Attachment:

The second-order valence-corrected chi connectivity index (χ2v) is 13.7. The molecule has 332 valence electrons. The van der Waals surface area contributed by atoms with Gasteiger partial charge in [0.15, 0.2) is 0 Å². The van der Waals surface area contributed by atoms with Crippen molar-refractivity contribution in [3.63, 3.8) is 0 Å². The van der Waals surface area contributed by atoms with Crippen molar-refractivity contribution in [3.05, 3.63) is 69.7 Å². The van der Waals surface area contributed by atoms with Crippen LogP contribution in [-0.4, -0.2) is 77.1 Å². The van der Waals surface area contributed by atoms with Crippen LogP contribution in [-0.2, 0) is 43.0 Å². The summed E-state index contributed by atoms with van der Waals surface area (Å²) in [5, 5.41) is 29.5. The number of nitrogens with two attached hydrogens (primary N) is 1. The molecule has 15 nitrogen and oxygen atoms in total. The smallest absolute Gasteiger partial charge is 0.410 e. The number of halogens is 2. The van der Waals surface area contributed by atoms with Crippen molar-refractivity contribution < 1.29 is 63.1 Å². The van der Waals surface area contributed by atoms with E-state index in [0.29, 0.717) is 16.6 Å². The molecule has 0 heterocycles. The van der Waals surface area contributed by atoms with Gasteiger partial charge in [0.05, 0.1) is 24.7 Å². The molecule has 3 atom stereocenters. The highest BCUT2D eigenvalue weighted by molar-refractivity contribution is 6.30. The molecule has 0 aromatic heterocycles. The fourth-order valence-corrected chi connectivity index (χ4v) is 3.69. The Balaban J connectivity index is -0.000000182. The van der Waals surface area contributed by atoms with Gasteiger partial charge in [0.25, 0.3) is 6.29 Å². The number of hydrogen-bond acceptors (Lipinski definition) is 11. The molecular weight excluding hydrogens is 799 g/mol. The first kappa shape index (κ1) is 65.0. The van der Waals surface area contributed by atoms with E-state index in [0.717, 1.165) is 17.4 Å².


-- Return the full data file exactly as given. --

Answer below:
The second-order valence-corrected chi connectivity index (χ2v) is 13.7. The molecule has 332 valence electrons. The van der Waals surface area contributed by atoms with Gasteiger partial charge in [0.15, 0.2) is 0 Å². The van der Waals surface area contributed by atoms with Crippen molar-refractivity contribution in [3.63, 3.8) is 0 Å². The van der Waals surface area contributed by atoms with Crippen molar-refractivity contribution in [3.05, 3.63) is 69.7 Å². The van der Waals surface area contributed by atoms with Crippen LogP contribution in [-0.4, -0.2) is 77.1 Å². The van der Waals surface area contributed by atoms with Crippen LogP contribution in [-0.2, 0) is 43.0 Å². The summed E-state index contributed by atoms with van der Waals surface area (Å²) in [5, 5.41) is 29.5. The number of nitrogens with two attached hydrogens (primary N) is 1. The molecule has 15 nitrogen and oxygen atoms in total. The smallest absolute Gasteiger partial charge is 0.410 e. The number of halogens is 2. The van der Waals surface area contributed by atoms with Crippen molar-refractivity contribution < 1.29 is 63.1 Å². The van der Waals surface area contributed by atoms with E-state index in [0.29, 0.717) is 16.6 Å². The molecule has 0 heterocycles. The van der Waals surface area contributed by atoms with Gasteiger partial charge in [0.05, 0.1) is 24.7 Å². The molecule has 3 atom stereocenters. The highest BCUT2D eigenvalue weighted by molar-refractivity contribution is 6.30. The molecule has 0 aromatic heterocycles. The fourth-order valence-corrected chi connectivity index (χ4v) is 3.69. The Balaban J connectivity index is -0.000000182. The van der Waals surface area contributed by atoms with Gasteiger partial charge in [0.25, 0.3) is 6.29 Å². The number of hydrogen-bond acceptors (Lipinski definition) is 11. The molecular weight excluding hydrogens is 799 g/mol. The first kappa shape index (κ1) is 65.0. The van der Waals surface area contributed by atoms with E-state index in [0.717, 1.165) is 17.4 Å².